A life without hope - thoughts on the Prince’s Trust Youth Index
by Stephanie Burras CBE, our Chief Executive
The report published by the Prince’s Trust of recent research on anxiety amongst young people is as concerning as it is challenging to the society that has created the negative environment that surrounds them.
For those of us that grew up before social media had reared its head, our childhood days must now seem positively Utopian. It is true that these were the days of oil crises, the 3-day week, industrial decline, inflation and deep recession, the threat of nuclear war and endless conflicts across the globe. Even so, I can’t recall my days being consumed with anxiety on the scale now being reported.
The fact that over half the young people questioned in this research said they have no hope for the future and, even worse, feel powerless to influence their fate, suggests we are failing our young on a monumental scale. As Dostoevsky wrote, to live without hope is to cease to live. It is all too easy for those of us that have been around a bit to approach the world with a cynical and pessimistic outlook. Many people may have felt that there is little positive to focus on at the turn of this particular new year but perhaps we should all start the new year with a resolution to try to be just a tad more optimistic.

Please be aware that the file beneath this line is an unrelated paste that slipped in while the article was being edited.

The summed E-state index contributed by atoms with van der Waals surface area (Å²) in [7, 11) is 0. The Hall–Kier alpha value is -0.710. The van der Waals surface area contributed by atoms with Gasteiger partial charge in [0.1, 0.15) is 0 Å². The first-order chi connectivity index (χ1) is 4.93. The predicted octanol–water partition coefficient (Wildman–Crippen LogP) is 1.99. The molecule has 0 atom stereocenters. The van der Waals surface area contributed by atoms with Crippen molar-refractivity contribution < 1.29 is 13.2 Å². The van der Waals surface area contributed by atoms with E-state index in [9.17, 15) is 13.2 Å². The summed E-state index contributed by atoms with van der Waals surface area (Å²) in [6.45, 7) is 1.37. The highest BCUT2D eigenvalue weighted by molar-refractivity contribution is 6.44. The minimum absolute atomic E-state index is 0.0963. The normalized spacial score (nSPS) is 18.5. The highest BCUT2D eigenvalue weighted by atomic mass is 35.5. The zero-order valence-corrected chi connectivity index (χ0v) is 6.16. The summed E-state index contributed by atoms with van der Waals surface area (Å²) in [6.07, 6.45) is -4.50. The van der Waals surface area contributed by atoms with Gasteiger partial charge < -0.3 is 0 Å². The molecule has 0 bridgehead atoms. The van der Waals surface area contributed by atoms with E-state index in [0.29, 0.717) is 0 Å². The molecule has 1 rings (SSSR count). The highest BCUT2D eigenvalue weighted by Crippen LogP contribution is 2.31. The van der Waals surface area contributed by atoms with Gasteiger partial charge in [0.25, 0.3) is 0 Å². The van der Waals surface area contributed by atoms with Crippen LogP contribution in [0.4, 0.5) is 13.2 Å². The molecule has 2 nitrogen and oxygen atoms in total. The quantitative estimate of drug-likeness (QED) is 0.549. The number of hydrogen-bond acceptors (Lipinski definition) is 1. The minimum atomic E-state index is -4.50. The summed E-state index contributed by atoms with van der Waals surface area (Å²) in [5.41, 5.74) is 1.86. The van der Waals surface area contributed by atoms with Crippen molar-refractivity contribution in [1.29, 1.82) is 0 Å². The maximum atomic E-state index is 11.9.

This report reminds us, if reminder were needed, of the importance of having the young in mind as we make crucial decisions that affect the nation’s future. However it also shows just how much information young people are now exposed to and the impact that unguarded negativity on the part of the rest of us could be having on them over time.
In this context and as we start another year, the work that we are doing with education and business partners through our Make the Grade programme has never been more important. We know that the young people that participate in our projects have more confidence as a result and are better informed about work and how to get it. They also develop resilience, self-awareness and the skills to face a future that will be far less defined than that of previous generations.
But perhaps more than all of that, our projects bring young people together with adults that instil one essential thing – optimism for the future.< Back to all news stories